I hate to say it, but I told you so ….!

Regular readers of this column are familiar — perhaps sick and tired — of hearing me go on, Cassandra-like, about the energy crisis we’re facing.  We’re already paying over the odds for domestic and commercial electricity, as we fund the government’s lunatic dash for wind, and the “Renewables Obligation Certificates” that mean that turbine companies are farming not wind, but subsidies.
And they’ve heard me say over and over that we risk running out of electricity sometime around 2015, as the wind-farm development programme falters; as we fail to build the mainstream baseload back-up capacity we need; and above all as our elderly nuclear fleet is decommissioned, and as Brussels forces us, through its Large Combustion Plant Directive, to close down perfectly good coal-fired power stations to satisfy its climate alarmism.
To be fair, I wasn’t quite a lone voice.  Others like Professor Ian Fells of Newcastle University were saying the same thing.  But now OfGem itself, the government’s own Quango tasked with regulating the industry (www.ofgem.gov.uk), has issued a report saying much the same things.
They’ve done detailed studies on a range of future scenarios, and they predict that electricity prices will rise in real terms by at least 14% by 2020, and more likely 25%, with a possible worst-case peak of 60%.  The £2000 a year household energy bill could soon be with us, pushing further millions into fuel poverty.
If we wanted to go to Dublin, we wouldn’t start from here.  Ten years ago, this government should have been looking at long-term energy security, and facilitating a programme of nuclear construction.  They should perhaps also have looked at prospects for mining UK Coal in the face of rising prices for imported fuel.  They were utterly derelict in their duty.  They failed to do these things, and we will all pay the price — literally.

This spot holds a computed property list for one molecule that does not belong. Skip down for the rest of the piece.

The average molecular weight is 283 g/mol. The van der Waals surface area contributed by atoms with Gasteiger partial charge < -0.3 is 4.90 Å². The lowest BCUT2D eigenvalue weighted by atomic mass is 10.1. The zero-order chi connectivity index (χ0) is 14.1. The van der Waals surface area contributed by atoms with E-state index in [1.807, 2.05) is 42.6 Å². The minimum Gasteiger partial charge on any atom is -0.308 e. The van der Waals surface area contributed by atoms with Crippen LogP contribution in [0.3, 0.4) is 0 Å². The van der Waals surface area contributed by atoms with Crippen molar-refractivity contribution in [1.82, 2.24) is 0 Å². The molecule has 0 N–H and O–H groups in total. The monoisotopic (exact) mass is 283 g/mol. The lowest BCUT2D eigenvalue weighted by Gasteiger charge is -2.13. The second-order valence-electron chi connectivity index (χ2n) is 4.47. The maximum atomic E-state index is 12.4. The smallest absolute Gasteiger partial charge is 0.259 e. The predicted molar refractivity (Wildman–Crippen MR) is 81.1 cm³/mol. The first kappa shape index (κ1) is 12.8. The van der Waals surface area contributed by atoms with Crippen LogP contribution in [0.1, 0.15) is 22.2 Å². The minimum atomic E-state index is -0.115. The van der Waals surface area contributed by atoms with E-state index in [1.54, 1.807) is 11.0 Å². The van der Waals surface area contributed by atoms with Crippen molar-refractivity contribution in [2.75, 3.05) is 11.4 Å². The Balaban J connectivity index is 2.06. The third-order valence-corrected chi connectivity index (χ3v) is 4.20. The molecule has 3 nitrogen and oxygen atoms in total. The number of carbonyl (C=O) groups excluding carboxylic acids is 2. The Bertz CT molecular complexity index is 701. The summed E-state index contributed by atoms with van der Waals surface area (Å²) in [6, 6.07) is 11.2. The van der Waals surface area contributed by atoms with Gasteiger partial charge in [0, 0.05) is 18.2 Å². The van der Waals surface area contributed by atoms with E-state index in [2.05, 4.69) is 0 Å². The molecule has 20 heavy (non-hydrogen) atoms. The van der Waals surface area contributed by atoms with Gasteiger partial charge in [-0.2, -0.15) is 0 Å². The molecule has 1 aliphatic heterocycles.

What do we need to do now?  Press ahead with new mainstream generating capacity, coal and nuclear, as fast as possible.  Abandon the folly of wind power, whilst investing in research and development of potentially viable renewable technologies — tidal power, bio-mass, solar, waste incineration with energy recovery, anaerobic digestion — and of course efficiency and energy conservation.  Build major new gas storage facilities, to make us a little less dependant on short-term price fluctuations.  Create a tax and regulatory environment to ensure we make the most of our rapidly dwindling North Sea Reserves.  But above all, more nuclear capacity.  And fast.

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1 Response to I hate to say it, but I told you so ….!

  1. Chris says:

    Possibly….. (whatever effect we think CO2 may, or may not, be having on climate). We could also consider using Co2 – Methanol conversion techniques, as being currently developed in Singapore? As a possible add on to Carbon burning power stations.

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